[Book] Legalization of Human Rights





Of the many concepts employed in law and politics, the concept 
of human rights is the most obvious expression of a moral ideal. 
As such, it is also a view about, at least, the minimal social 
conditions necessary for the existence of a healthy political 
order. Yet, the specification, implementation and interpretation 
of that ideal has, since the Universal Declaration of Human Rights, 
been dominated by international law.


This fact should be striking for three reasons, all of them implied 
in the above description of the ideal. The first is that a moral 
ideal would seem to imply that the specification, definition and 
interpretation of these rights is not a necessarily legal process—
the ideal is not a legal ideal, that is, unless one believes legal 
codification is the only, or principal, way to express these moral 
aims, and that legal interpretation is merely the working out of 
these aims on a case-by-case basis. 


Secondly, the ideal of human rights describes a social order in which 
persons have social guarantees against certain abusive forms of behaviour, 
or types of usage of state power. Law would normally be thought of as 
just one element of such an order, and in fact the efficient operation of 
law itself presupposes many other social practices and guarantees, for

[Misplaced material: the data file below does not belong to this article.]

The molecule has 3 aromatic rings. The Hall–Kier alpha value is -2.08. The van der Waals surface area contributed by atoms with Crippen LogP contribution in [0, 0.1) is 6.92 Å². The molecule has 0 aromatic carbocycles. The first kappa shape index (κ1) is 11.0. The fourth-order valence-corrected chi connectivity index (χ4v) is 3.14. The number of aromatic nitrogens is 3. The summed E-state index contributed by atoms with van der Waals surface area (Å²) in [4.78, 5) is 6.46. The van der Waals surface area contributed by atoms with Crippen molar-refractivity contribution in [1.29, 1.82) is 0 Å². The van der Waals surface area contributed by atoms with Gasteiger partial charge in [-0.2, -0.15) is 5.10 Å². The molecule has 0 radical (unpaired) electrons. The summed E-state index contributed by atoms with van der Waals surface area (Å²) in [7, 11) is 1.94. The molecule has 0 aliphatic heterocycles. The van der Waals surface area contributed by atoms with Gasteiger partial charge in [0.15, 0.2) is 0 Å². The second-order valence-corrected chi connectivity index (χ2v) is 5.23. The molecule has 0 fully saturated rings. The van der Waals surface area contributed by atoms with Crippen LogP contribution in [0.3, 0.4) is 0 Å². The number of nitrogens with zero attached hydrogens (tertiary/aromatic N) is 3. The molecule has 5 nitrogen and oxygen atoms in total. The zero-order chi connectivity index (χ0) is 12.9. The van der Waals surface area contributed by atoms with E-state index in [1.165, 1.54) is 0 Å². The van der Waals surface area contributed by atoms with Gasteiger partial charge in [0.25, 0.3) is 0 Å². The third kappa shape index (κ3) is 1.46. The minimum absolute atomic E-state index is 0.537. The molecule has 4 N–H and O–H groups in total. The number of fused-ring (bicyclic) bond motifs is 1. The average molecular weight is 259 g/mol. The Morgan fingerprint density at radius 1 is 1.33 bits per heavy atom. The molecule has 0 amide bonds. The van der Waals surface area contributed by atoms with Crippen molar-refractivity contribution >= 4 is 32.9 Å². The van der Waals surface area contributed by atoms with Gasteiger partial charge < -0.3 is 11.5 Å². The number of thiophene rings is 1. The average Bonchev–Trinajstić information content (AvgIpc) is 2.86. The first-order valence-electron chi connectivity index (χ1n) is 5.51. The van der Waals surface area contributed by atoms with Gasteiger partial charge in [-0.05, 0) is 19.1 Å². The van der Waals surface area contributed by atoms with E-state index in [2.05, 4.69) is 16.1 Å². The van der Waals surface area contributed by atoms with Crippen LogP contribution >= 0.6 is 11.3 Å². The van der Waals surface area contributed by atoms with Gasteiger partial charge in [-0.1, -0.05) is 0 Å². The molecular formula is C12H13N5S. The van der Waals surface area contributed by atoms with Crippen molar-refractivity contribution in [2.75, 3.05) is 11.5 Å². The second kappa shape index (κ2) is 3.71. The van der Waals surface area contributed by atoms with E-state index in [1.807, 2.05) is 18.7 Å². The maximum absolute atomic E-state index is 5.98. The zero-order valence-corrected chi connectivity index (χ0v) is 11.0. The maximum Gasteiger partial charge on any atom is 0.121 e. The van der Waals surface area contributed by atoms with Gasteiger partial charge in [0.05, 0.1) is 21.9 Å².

example, a certain degree of social stability and confidence in the 
legal system. 


Thirdly, there is no obvious reason why all human rights, or all aspects
of human rights, are most appropriately advanced through legal means, 
unless that is one thinks that human rights ideals have an efficient 
and functioning human rights law as their primary aim.


An additional complication for this simple image of a transference of 
human rights aims or ideals into human rights legal aims and practice, 
is the kind of laws that are involved. The legal codification of universal 
human rights has taken place in international law which, by its nature, 
has distinctive features we should be wary of when looking at what it 
codifies and how. The way international law codifies human rights is 
likely to be sensitive to a number of non-neutral influences, such 
as inter-state negotiations, compromise, and the accommodation of 
other goals and values than human rights themselves. 


Furthermore, it is a significant feature of international human rights 
law that, once ratification of international treaties has been achieved, 
the process of implementation is state-driven.


Human rights legalized—defining, interpreting, and implementing an ideal

- Başak Çali and Saladin Meckled-García
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